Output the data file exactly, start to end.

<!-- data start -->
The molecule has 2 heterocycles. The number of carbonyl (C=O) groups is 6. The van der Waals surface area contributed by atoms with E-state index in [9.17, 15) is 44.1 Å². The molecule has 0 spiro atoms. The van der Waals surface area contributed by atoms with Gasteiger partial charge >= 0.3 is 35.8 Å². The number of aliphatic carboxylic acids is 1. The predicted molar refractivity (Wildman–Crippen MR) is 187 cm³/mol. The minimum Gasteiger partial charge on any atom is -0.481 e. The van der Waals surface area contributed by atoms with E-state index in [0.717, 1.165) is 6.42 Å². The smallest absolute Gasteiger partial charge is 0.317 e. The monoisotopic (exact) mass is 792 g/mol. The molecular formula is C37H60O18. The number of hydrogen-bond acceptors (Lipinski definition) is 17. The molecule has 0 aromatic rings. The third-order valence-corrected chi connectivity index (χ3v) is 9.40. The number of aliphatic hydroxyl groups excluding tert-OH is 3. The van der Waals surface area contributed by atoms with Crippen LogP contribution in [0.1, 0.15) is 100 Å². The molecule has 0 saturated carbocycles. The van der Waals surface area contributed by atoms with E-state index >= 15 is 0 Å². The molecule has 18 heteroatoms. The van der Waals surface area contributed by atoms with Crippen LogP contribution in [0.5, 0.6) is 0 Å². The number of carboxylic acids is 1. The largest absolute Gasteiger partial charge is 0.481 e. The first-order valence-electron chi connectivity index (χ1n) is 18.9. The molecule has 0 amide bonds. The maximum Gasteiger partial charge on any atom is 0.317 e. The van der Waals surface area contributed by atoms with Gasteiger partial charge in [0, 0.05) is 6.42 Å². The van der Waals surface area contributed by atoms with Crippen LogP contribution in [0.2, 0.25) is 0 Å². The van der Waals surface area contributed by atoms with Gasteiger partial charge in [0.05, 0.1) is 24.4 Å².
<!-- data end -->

The molecule has 2 heterocycles. The number of carbonyl (C=O) groups is 6. The van der Waals surface area contributed by atoms with E-state index in [9.17, 15) is 44.1 Å². The molecule has 0 spiro atoms. The van der Waals surface area contributed by atoms with Gasteiger partial charge >= 0.3 is 35.8 Å². The number of aliphatic carboxylic acids is 1. The predicted molar refractivity (Wildman–Crippen MR) is 187 cm³/mol. The minimum Gasteiger partial charge on any atom is -0.481 e. The van der Waals surface area contributed by atoms with E-state index in [0.717, 1.165) is 6.42 Å². The smallest absolute Gasteiger partial charge is 0.317 e. The monoisotopic (exact) mass is 792 g/mol. The molecular formula is C37H60O18. The number of hydrogen-bond acceptors (Lipinski definition) is 17. The molecule has 0 aromatic rings. The third-order valence-corrected chi connectivity index (χ3v) is 9.40. The number of aliphatic hydroxyl groups excluding tert-OH is 3. The van der Waals surface area contributed by atoms with Crippen LogP contribution in [0.1, 0.15) is 100 Å². The molecule has 0 saturated carbocycles. The van der Waals surface area contributed by atoms with E-state index >= 15 is 0 Å². The molecule has 18 heteroatoms. The van der Waals surface area contributed by atoms with Crippen LogP contribution in [0.5, 0.6) is 0 Å². The number of carboxylic acids is 1. The largest absolute Gasteiger partial charge is 0.481 e. The first-order valence-electron chi connectivity index (χ1n) is 18.9. The molecule has 0 amide bonds. The maximum Gasteiger partial charge on any atom is 0.317 e. The van der Waals surface area contributed by atoms with Gasteiger partial charge in [0, 0.05) is 6.42 Å². The van der Waals surface area contributed by atoms with Crippen LogP contribution in [0.2, 0.25) is 0 Å². The van der Waals surface area contributed by atoms with Gasteiger partial charge in [0.05, 0.1) is 24.4 Å².